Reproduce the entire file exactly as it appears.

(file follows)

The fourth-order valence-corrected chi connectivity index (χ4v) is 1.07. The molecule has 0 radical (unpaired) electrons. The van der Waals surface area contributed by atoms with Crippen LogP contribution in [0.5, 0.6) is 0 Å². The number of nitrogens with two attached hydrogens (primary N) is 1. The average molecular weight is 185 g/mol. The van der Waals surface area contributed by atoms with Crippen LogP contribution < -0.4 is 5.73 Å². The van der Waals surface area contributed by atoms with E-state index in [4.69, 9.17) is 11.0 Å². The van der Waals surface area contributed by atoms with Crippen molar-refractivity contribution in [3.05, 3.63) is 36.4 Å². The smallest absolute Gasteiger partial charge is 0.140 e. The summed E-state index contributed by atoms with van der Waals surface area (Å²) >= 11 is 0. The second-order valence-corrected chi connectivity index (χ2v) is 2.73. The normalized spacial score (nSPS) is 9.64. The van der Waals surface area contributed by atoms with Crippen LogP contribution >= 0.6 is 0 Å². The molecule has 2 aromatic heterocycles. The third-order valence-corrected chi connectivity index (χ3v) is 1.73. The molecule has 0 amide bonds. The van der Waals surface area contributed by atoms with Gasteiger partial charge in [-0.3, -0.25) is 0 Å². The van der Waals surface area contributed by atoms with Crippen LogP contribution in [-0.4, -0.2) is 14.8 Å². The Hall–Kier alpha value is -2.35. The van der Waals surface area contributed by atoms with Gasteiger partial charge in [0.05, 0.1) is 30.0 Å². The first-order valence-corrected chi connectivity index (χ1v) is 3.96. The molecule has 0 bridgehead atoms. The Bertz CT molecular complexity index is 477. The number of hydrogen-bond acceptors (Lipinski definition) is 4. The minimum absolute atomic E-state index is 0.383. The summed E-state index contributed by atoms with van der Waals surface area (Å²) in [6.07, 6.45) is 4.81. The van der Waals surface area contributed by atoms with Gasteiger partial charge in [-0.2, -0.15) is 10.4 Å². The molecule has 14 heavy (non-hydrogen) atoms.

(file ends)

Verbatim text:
The fourth-order valence-corrected chi connectivity index (χ4v) is 1.07. The molecule has 0 radical (unpaired) electrons. The van der Waals surface area contributed by atoms with Crippen LogP contribution in [0.5, 0.6) is 0 Å². The number of nitrogens with two attached hydrogens (primary N) is 1. The average molecular weight is 185 g/mol. The van der Waals surface area contributed by atoms with Crippen LogP contribution < -0.4 is 5.73 Å². The van der Waals surface area contributed by atoms with E-state index in [4.69, 9.17) is 11.0 Å². The van der Waals surface area contributed by atoms with Crippen molar-refractivity contribution in [3.05, 3.63) is 36.4 Å². The smallest absolute Gasteiger partial charge is 0.140 e. The summed E-state index contributed by atoms with van der Waals surface area (Å²) >= 11 is 0. The second-order valence-corrected chi connectivity index (χ2v) is 2.73. The normalized spacial score (nSPS) is 9.64. The van der Waals surface area contributed by atoms with Crippen LogP contribution >= 0.6 is 0 Å². The molecule has 2 aromatic heterocycles. The third-order valence-corrected chi connectivity index (χ3v) is 1.73. The molecule has 0 amide bonds. The van der Waals surface area contributed by atoms with Gasteiger partial charge in [-0.3, -0.25) is 0 Å². The van der Waals surface area contributed by atoms with Crippen LogP contribution in [-0.4, -0.2) is 14.8 Å². The Hall–Kier alpha value is -2.35. The van der Waals surface area contributed by atoms with Gasteiger partial charge in [0.05, 0.1) is 30.0 Å². The first-order valence-corrected chi connectivity index (χ1v) is 3.96. The molecule has 0 bridgehead atoms. The Bertz CT molecular complexity index is 477. The number of hydrogen-bond acceptors (Lipinski definition) is 4. The minimum absolute atomic E-state index is 0.383. The summed E-state index contributed by atoms with van der Waals surface area (Å²) in [6.07, 6.45) is 4.81. The van der Waals surface area contributed by atoms with Gasteiger partial charge in [-0.2, -0.15) is 10.4 Å². The molecule has 14 heavy (non-hydrogen) atoms.